This article was published on 30 April 2022. Some information may be out of date.

QI was hoping to get another perspective on our situation. My partner and I have been renting at a very reasonable rate for more than ten years. I am 40 and he is 50. Our house is now being sold, and we have been looking at properties to buy.

We have savings of around $350,000 and have been pre-approved to buy for $750,000. However, something in me resists the idea of buying when we could keep investing as we have, especially with rising interest rates at the moment. I’m really not sure what the best path forward is for us!

AYou don’t have to ever own your own home to live well. Renting for life is a perfectly valid option.

Common reasons that many New Zealanders prefer home ownership include:

  • They want their children to stay at the same school and in the same neighbourhood.
  • They want to be able to garden, knowing they can be around to watch a tree grow.
  • They want the freedom to decorate and renovate as they wish.

Do these matter to you? Perhaps not.

What does matter to every tenant, though, is that you would prefer to pick your own time to move on. You’re just experiencing the hassles of being turfed out because of the landlord’s needs. But hopefully the landlord will give you an excellent reference, which may help you to negotiate a long-term lease with a new landlord.

Another common reason for wanting to own your home is financial. People point to the rapid rises in home prices in recent years, and paint gloomy pictures of renting in old age.

However, I’ve seen economists model home ownership versus renting for life. The winner is not clear. It depends on the assumptions about rents, house price increases, returns on a tenants’ savings and so on.

As a tenant, it’s wise to ask friends who own homes of a similar standard to yours what they spend on their mortgage, insurance, rates and maintenance. Then make a point of saving at least the difference between that and what you pay in rent.

Ideally you should invest the savings in a higher-risk fund, in or out of KiwiSaver, so you get good long-term growth. The aim is to retire with enough savings to cover your rent for the rest of your life — or to buy at that point. With your current savings, you seem to be heading in that direction.

Of course deciding not to buy now doesn’t mean you can’t change your mind later. And while timing the housing market is a game for fools, I agree that rising interest rates make taking on a mortgage less attractive now than a few years ago — and perhaps a few years hence.

And these days there’s less worry about house prices rushing upwards. They might even fall more than the recent price dips.

In the meantime, enjoy the lack of worry and chores that tend to come with home ownership — something that gets too little attention. When the beach beckons, you’re free to go. As someone once said, “Did you have a good weekend, or do you own your own home?”

QFull marks to the teacher in your last column seeking to improve secondary school students’ financial literacy about share investing. However, it raises some questions about getting the students to actually invest, as the teacher proposes, versus simulating share investment, as you did with your students at university.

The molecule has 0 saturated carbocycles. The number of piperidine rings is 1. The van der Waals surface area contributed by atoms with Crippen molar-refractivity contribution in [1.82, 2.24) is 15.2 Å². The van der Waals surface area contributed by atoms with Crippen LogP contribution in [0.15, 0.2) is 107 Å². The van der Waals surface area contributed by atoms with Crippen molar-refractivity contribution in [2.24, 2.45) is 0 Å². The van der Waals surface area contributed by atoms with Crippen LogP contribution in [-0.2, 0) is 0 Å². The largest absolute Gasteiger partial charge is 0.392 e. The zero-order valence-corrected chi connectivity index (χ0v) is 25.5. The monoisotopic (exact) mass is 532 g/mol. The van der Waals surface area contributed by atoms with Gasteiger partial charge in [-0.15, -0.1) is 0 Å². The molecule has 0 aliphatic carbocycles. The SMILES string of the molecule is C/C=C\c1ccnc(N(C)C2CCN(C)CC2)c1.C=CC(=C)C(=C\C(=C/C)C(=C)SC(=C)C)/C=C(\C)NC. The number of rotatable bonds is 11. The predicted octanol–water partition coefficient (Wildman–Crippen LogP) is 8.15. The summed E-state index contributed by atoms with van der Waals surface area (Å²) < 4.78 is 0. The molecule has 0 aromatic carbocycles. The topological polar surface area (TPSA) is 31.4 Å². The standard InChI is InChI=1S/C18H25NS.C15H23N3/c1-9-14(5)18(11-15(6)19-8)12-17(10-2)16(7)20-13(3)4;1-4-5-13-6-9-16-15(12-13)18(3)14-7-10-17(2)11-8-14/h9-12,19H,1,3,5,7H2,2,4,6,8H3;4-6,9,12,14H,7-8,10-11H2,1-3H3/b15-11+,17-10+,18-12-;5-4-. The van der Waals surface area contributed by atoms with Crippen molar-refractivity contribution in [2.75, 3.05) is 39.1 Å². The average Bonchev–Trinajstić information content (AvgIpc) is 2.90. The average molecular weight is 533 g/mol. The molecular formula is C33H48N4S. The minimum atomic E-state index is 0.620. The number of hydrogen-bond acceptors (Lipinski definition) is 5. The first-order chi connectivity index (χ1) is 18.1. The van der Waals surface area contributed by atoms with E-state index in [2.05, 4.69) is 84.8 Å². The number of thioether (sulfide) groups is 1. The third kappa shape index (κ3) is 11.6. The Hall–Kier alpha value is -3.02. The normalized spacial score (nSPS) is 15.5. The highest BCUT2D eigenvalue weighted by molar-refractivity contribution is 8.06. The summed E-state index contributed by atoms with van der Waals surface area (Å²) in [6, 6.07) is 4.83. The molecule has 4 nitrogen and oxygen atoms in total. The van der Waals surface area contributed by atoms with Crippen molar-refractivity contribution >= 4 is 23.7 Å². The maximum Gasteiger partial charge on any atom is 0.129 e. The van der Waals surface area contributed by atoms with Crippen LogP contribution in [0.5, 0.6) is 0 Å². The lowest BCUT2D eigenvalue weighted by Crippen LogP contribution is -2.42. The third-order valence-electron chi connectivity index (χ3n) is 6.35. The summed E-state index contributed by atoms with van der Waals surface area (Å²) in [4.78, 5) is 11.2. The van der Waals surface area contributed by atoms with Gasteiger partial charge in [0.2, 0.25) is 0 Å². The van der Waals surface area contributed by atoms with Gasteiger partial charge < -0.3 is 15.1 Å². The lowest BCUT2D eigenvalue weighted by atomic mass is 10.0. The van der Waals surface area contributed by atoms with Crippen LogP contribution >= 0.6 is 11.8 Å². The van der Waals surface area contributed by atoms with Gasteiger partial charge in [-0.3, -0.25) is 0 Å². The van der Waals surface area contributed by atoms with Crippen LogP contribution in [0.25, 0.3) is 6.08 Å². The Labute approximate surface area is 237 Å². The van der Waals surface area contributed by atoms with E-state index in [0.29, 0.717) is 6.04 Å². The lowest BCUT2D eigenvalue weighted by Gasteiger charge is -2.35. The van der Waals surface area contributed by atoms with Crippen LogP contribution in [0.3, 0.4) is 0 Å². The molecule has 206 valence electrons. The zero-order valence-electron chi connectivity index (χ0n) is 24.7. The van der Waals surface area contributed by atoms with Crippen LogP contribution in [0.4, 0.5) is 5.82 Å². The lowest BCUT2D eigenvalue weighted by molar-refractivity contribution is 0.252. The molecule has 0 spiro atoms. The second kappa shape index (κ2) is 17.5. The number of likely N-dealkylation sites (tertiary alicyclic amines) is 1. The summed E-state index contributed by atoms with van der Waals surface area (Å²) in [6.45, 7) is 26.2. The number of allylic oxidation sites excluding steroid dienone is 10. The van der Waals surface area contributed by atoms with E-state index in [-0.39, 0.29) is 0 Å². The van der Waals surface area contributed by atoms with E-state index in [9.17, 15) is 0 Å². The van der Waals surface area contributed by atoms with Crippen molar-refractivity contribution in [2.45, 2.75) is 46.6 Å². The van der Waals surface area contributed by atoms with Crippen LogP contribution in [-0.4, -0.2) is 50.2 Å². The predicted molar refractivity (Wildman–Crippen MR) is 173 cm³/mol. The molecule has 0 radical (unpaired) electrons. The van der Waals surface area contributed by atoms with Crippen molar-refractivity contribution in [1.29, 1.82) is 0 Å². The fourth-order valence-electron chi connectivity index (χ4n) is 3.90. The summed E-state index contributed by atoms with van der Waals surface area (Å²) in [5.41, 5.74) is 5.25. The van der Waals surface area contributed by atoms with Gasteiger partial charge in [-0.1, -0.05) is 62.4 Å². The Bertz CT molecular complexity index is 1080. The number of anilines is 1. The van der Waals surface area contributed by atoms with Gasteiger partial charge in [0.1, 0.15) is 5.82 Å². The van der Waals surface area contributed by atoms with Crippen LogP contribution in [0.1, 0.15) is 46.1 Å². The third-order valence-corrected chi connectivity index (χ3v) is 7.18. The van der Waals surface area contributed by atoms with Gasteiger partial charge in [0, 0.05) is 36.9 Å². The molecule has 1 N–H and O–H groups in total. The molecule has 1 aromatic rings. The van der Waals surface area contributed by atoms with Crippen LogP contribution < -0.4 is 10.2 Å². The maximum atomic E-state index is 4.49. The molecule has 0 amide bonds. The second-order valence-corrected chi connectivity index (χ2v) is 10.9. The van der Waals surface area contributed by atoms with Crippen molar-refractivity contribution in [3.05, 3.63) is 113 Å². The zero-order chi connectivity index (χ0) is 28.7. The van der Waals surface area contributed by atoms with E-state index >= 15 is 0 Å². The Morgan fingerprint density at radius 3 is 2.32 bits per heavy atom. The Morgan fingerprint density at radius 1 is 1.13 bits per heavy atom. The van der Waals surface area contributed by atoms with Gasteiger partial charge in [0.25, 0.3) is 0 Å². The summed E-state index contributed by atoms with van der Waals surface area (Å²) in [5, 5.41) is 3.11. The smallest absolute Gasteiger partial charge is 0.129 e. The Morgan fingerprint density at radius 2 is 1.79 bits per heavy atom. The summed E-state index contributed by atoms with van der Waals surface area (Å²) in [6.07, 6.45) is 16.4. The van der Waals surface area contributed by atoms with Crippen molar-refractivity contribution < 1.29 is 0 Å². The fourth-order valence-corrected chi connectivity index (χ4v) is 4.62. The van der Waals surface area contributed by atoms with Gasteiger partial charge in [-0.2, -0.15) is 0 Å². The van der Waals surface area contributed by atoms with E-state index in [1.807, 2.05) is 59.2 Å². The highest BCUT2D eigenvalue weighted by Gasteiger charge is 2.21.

Setting aside the legal complexities of dealing with minors, even with parental consent, involving such matters as, for example, entering and exiting the share club at fair value, what about the taxation implications? These were not covered in your column, yet taxation seems very relevant for a group that is otherwise unlikely to have a complicated taxation life.

Perhaps the teacher may be able to convince Sharesies (or an equivalent platform) to offer simulation access to its platform, as a contribution to public good and as a means of commercial promotion.”

ATo address your concerns, I put three questions to Sharesies and another similar online platform, Hatch.

Do you offer guidance for someone trying to set up a share club for high school students?

Sharesies: “Following a successful pilot in 2021, we’re running our Sharesies in Schools programme this year for students aged 16 and over (who are eligible to create a Sharesies account). We’re helping students and teachers get set up with their own Sharesies accounts and navigate Sharesies. Schools participating in the programme also get access to educational and community support.”

Hatch: “We have a fabulous team on hand that would welcome working with a school on any investing initiative.”

Would you be able to help with the students’ tax obligations?

Sharesies: “With companies and exchange-traded funds (ETFs), most New Zealand investors are only taxed on income (dividends) rather than on profit or loss. With managed funds, the amount of tax you pay is based on the prescribed investor rate (PIR) you set in Sharesies.

“Tax is calculated at the end of the tax year (31 March). We keep a record of how much tax needs to be paid (or returned to you) with each calculation and make any payments on your behalf. This will be deducted (or paid) into your Sharesies Wallet in April. We provide you with a tax statement at the end of each financial year which shows you this information, and what information you may need to provide to IR. It’s your responsibility to ensure you are paying the correct tax. We recommend seeking professional tax advice if you are unsure.”

Hatch: “If you earn less than $200 in dividends from your shares through Hatch, you don’t have to do anything at tax time (this is assuming no rental or self-employment income at this age). This makes tax time for 98 per cent of our investors easy as.

“Another thing to keep in mind is that with Hatch, you invest in US-listed shares, largely known for their growth stocks, not for the dividend paying businesses that N-listed companies are known for. The great thing about starting with US-listed shares as a teenager, is that it’s likely they use a number of these brands every day.”

Do you offer simulation access to your platform? If not, would you consider doing that?

Sharesies: “We currently have not explored simulation access, as yet.”

Hatch: “While we would always encourage people to start with a very small amount, we don’t offer a simulation. In our research, people make very different decisions when it comes to ‘fake’ money. They don’t take it as seriously and take bigger risks — not behaviour we’d want to encourage.”